Khairi Ali Ibrahim watched on as teams of workers exhumed a mass grave of Yazidis in Kocho village, south of Sinjar. “It was difficult for the Yazidis,” he said. “We waited for about five years for this step.”
Ibrahim, the director of the Yazidi Organization for Documentation in Sinjar, said the exhumation, conducted in March, was part of an initiative by a national team of Iraqi parliamentarians and politicians and UN representatives to exhume mass graves and to promote accountability for crimes committed by the Islamic State (IS).
On Feb. 27, the national team announced its first list of individuals found in the Yazidi mass grave. It included 62 names, all of them male.
At a Baghdad press conference, the national team said that 73 mass Yazidi graves had been found, and 13 of them exhumed. The remains of 347 victims have been retrieved from the graves. The team noted that the official funeral processions will take place March 12. The team noted that the burials will take place within the two following days. However, all ceremonies were postponed until further notice due to the outbreak of COVID-19.
Saeb Khadr, a parliamentarian for the Yazidis, praised the efforts of the international and national teams for their contribution to exhuming the graves. He affirmed at the press conference that the remaining graves will be exhumed, and he called for more attention to this matter. Khadr urged handing over IS members to the courts and charging them with committing genocide.
Dia al-Saadi, director of the Department of Mass Graves Affairs and Protection of the Martyrs Foundation, a governmental body, told Al-Monitor that the process of opening mass graves faces several challenges, including attacks from IS and its allies. The exhumation teams face other challenges such as diseases, difficulty breathing and sunstroke. Also, the graves are far from the cities and lack suitable places for teams to live, not to mention a shortage of finances to complete the work.
Saadi said the team’s tasks include “searching for and opening mass graves and exhuming bodies, controlling and documenting the evidence, and then handing the remains to forensic medicine to conduct matching operations between the bone specimen obtained from the remains and the blood sample provided by the families of the victims. An identity verification document is then issued for those who are identified. All legal papers are also referred to the competent courts to enable and assist the judiciary to issue appropriate decisions.”
He agreed with Ibrahim that the identification of victims will help alleviate their families’ suffering. It could also help rebuild trust between the families and state institutions, as well as facilitate accountability and future judicial procedures.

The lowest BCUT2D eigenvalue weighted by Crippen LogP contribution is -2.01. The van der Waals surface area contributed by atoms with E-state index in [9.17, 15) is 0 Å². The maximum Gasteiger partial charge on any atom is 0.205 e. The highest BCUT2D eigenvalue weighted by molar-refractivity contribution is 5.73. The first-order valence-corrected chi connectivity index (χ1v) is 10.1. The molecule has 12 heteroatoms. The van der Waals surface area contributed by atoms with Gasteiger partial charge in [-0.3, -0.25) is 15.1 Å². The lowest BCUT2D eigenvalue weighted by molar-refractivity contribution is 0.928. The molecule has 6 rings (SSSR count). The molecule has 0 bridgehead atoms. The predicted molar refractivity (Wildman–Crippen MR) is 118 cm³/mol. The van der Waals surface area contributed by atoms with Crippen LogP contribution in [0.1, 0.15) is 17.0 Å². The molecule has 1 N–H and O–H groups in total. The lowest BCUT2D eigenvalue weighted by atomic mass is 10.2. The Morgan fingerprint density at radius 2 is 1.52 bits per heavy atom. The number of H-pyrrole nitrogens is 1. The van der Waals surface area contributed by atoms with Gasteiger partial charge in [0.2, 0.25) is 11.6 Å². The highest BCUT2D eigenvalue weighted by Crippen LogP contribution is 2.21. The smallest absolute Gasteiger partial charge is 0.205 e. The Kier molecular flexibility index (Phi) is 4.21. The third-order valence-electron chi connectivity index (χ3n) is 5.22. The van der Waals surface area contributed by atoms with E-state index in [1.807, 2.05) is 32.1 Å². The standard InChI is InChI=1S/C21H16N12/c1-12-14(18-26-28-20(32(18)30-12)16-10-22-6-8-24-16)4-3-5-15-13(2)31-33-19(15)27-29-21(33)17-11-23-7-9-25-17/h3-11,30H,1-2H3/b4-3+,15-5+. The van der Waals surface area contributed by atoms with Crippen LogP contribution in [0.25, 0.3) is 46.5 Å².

“Not all names of the exhumed bodies are revealed since the matching procedures are still ongoing in the forensic medicine department,” Saadi said, adding that they do not have enough information about victims to make identifications. “The next steps will be to open soon some mass graves in Ninevah province. All Iraqis’ graves in general were documented and the names of the victims were entered into a database for the department.”
Ibrahim told Al-Monitor that the 62 Yazidis found in a mass grave had been shot and killed by the Islamic State. “The specialists and those who supervised the opening of the Yazidi mass graves confirmed this,” he said. “They stated that most of the injuries were in the head and chest of the victims, all from Kocho village.”
He said the mass grave was discovered with the help of field survey teams as well as male and female survivors, “who were with their families when IS executed them.”
“Some graves were already open, which led to bone loss,” Ibrahim said. “Others were washed away by the rain torrents and must be worked on in utmost speed. The incomplete blood samples and their severe shortage substantially slow the work in forensic medicine. Some families may have no surviving members or one at best.”
Ali al-Bayati, a member of the Independent High Commission for Human Rights in Iraq, said the mass grave at Alo Antar, a giant pit, “contains the remains of more than 400 Shiite Turkmen victims, 600 Yazidis and other groups in addition to the bodies of members of the security forces from different regions in Mosul who were killed by al-Qaeda and IS members.”
Quoting eyewitnesses, Bayati said IS would detonate explosives at Alo Antar to expand the pit of graves. He said the government is working to open this mass grave to provide victims’ families a sense of justice. Those families have given testimonies to the International Commission on Missing Persons and the Council of the Independent High Commission for Human Rights.
The Office of Kidnapped Yazidis, funded by the Kurdistan Regional Government, said the Islamic State killed and kidnapped thousands of Yazidis, and that dozens of mass graves are located in Sinjar and the Ninevah Plains.
Of note, the first Yazidi mass grave was opened on March 15, 2019, in Kocho village.